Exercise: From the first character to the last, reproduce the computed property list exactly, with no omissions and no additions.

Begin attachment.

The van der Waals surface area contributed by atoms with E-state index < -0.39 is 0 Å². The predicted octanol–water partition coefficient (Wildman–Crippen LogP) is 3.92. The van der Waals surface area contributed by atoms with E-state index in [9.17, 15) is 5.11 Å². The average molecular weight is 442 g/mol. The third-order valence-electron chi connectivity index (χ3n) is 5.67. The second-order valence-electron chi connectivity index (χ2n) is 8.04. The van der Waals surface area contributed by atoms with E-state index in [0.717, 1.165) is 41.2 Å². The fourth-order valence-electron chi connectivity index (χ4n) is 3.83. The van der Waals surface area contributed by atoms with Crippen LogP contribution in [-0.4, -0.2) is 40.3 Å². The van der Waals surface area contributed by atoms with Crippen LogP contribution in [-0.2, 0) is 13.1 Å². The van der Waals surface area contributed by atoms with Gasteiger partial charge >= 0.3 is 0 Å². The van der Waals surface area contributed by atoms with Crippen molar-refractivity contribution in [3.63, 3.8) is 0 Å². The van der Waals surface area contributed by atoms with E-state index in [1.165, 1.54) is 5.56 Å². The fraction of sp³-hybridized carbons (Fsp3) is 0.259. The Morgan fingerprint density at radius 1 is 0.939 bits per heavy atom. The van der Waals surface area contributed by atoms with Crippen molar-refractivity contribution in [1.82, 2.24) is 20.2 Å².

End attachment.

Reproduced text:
The van der Waals surface area contributed by atoms with E-state index < -0.39 is 0 Å². The predicted octanol–water partition coefficient (Wildman–Crippen LogP) is 3.92. The van der Waals surface area contributed by atoms with E-state index in [9.17, 15) is 5.11 Å². The average molecular weight is 442 g/mol. The third-order valence-electron chi connectivity index (χ3n) is 5.67. The second-order valence-electron chi connectivity index (χ2n) is 8.04. The van der Waals surface area contributed by atoms with E-state index in [0.717, 1.165) is 41.2 Å². The fourth-order valence-electron chi connectivity index (χ4n) is 3.83. The van der Waals surface area contributed by atoms with Crippen LogP contribution in [-0.4, -0.2) is 40.3 Å². The van der Waals surface area contributed by atoms with Crippen LogP contribution in [-0.2, 0) is 13.1 Å². The van der Waals surface area contributed by atoms with Gasteiger partial charge >= 0.3 is 0 Å². The van der Waals surface area contributed by atoms with Crippen molar-refractivity contribution in [3.63, 3.8) is 0 Å². The van der Waals surface area contributed by atoms with E-state index in [1.165, 1.54) is 5.56 Å². The fraction of sp³-hybridized carbons (Fsp3) is 0.259. The Morgan fingerprint density at radius 1 is 0.939 bits per heavy atom. The van der Waals surface area contributed by atoms with Crippen molar-refractivity contribution in [1.82, 2.24) is 20.2 Å².